He also urged B.C.’s approximately 4,000 undergraduate and graduate students to take part in the struggle against global warming.
“If we do nothing and it turns out the critics and the naysayers and the members of the Flat Earth Society, if it turns out that they’re wrong, it turns out we are risking nothing less than the future of our entire planet,” said Kerry, who spent a significant part of his 28 years as a U.S. Senator of Massachusetts fighting for clean energy.
He added that global warming could lead to food insecurity through longer droughts and more powerful storms, which hurt the poorest of the world’s population the most, something he witnessed firsthand while visiting the Philippines after last year’s typhoon.
“The solution,” he said, “is staring us in the face: the right energy policy,” he said.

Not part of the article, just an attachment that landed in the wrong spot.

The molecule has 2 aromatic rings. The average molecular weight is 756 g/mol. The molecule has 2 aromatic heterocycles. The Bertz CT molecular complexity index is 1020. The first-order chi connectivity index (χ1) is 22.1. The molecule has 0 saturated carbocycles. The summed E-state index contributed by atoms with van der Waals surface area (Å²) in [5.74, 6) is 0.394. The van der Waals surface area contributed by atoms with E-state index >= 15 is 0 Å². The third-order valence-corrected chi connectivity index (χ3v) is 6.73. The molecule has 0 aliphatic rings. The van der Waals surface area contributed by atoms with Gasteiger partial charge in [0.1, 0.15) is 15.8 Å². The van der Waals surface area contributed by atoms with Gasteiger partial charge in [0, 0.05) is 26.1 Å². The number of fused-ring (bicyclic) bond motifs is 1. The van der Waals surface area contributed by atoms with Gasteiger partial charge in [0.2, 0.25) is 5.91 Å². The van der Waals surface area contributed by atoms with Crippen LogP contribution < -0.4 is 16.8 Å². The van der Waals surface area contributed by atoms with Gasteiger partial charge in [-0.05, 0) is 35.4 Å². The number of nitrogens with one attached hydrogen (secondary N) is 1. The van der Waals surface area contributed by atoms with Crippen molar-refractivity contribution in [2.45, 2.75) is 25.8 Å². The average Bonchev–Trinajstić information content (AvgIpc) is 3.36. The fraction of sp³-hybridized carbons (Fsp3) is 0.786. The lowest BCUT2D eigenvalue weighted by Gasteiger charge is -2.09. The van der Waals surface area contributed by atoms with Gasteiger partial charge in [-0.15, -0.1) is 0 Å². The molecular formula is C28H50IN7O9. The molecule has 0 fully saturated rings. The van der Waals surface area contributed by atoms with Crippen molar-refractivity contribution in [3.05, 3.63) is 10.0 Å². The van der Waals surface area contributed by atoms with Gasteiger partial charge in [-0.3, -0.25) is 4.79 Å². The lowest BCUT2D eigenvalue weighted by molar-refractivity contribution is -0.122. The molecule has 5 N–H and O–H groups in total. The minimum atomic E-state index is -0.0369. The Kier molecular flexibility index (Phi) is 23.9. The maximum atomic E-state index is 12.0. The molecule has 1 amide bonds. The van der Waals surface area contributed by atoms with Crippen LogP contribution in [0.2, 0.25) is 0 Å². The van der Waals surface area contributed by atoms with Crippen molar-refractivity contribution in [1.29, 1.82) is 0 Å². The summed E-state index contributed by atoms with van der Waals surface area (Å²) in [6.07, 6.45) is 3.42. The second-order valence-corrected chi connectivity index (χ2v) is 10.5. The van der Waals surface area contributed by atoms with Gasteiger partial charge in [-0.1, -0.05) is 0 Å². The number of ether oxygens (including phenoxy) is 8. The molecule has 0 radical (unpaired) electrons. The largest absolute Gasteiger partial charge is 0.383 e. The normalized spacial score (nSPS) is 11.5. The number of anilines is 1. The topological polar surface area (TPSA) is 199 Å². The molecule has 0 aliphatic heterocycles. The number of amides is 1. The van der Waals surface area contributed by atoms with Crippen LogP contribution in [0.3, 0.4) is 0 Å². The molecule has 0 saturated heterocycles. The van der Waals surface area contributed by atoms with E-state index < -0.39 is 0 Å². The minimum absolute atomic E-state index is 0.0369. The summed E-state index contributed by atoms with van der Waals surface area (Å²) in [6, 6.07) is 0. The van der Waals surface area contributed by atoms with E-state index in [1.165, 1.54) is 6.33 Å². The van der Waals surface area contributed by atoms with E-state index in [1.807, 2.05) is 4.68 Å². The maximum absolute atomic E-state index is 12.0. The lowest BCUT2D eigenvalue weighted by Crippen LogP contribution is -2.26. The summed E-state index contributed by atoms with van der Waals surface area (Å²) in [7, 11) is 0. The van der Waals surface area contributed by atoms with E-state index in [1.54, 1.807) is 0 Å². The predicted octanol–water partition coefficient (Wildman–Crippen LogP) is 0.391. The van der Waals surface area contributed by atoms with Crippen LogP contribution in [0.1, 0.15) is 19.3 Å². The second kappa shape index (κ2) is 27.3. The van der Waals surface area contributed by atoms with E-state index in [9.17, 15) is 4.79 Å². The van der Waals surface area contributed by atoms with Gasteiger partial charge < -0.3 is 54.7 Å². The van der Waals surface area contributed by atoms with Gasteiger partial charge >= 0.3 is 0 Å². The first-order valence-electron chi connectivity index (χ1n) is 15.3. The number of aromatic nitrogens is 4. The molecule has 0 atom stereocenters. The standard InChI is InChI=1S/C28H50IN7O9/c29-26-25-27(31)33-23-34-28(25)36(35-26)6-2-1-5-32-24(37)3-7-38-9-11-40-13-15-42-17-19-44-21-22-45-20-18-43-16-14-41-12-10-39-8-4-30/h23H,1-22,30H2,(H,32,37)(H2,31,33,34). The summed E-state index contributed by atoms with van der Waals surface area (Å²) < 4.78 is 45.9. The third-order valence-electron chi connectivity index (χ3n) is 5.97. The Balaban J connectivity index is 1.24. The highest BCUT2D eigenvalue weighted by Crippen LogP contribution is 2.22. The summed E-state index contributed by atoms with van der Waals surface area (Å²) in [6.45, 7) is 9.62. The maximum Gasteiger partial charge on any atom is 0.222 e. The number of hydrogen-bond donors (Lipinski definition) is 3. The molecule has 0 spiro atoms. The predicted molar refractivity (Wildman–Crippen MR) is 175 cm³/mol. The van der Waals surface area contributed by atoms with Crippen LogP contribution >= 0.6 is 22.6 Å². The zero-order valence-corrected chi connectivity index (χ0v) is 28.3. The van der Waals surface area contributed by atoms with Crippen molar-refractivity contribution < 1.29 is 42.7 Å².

“Ninety-seven percent of the world’s scientists tell us this is urgent. Why? Because if crops can’t grow, there will be food insecurity. If there are stronger more powerful storms, things will change in a hurry,” Kerry said at Boston College, where he received his law degree in 1976.
“Climate change is directly related to the potential of greater conflict and greater instability. I’m telling you that there are people in parts of the world, in Africa, today, they fight each other over water. They kill each other.”
Yes, there are conflicts over water in Africa, but it’s Kerry who’s in the Flat Earth Society if he truly believes that America’s energy policies are going to do anything to fix what’s going wrong in Africa.